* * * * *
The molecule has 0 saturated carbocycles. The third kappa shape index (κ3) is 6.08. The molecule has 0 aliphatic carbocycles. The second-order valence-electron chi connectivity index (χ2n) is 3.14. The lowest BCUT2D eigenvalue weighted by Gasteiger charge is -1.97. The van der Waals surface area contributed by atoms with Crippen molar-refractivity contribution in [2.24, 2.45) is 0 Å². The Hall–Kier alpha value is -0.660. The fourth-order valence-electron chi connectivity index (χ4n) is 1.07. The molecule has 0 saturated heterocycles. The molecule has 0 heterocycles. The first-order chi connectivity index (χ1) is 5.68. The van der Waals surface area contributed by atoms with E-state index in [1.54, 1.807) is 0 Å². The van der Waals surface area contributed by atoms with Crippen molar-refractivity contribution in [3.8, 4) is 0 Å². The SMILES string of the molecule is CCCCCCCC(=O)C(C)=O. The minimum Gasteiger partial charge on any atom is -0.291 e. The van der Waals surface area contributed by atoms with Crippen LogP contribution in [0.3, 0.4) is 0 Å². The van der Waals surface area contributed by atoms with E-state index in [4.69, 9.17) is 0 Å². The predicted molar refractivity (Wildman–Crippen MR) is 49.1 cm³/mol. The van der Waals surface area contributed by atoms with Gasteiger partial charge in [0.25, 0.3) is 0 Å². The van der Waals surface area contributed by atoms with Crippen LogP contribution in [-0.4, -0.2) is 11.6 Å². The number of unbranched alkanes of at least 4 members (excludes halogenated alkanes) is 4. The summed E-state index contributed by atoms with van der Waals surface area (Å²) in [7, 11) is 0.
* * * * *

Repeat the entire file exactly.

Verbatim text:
The molecule has 0 saturated carbocycles. The third kappa shape index (κ3) is 6.08. The molecule has 0 aliphatic carbocycles. The second-order valence-electron chi connectivity index (χ2n) is 3.14. The lowest BCUT2D eigenvalue weighted by Gasteiger charge is -1.97. The van der Waals surface area contributed by atoms with Crippen molar-refractivity contribution in [2.24, 2.45) is 0 Å². The Hall–Kier alpha value is -0.660. The fourth-order valence-electron chi connectivity index (χ4n) is 1.07. The molecule has 0 saturated heterocycles. The molecule has 0 heterocycles. The first-order chi connectivity index (χ1) is 5.68. The van der Waals surface area contributed by atoms with E-state index in [1.54, 1.807) is 0 Å². The van der Waals surface area contributed by atoms with Crippen molar-refractivity contribution in [3.8, 4) is 0 Å². The SMILES string of the molecule is CCCCCCCC(=O)C(C)=O. The minimum Gasteiger partial charge on any atom is -0.291 e. The van der Waals surface area contributed by atoms with Crippen LogP contribution in [0.3, 0.4) is 0 Å². The van der Waals surface area contributed by atoms with E-state index in [4.69, 9.17) is 0 Å². The predicted molar refractivity (Wildman–Crippen MR) is 49.1 cm³/mol. The van der Waals surface area contributed by atoms with Gasteiger partial charge in [0.25, 0.3) is 0 Å². The van der Waals surface area contributed by atoms with Crippen LogP contribution in [-0.4, -0.2) is 11.6 Å². The number of unbranched alkanes of at least 4 members (excludes halogenated alkanes) is 4. The summed E-state index contributed by atoms with van der Waals surface area (Å²) in [7, 11) is 0.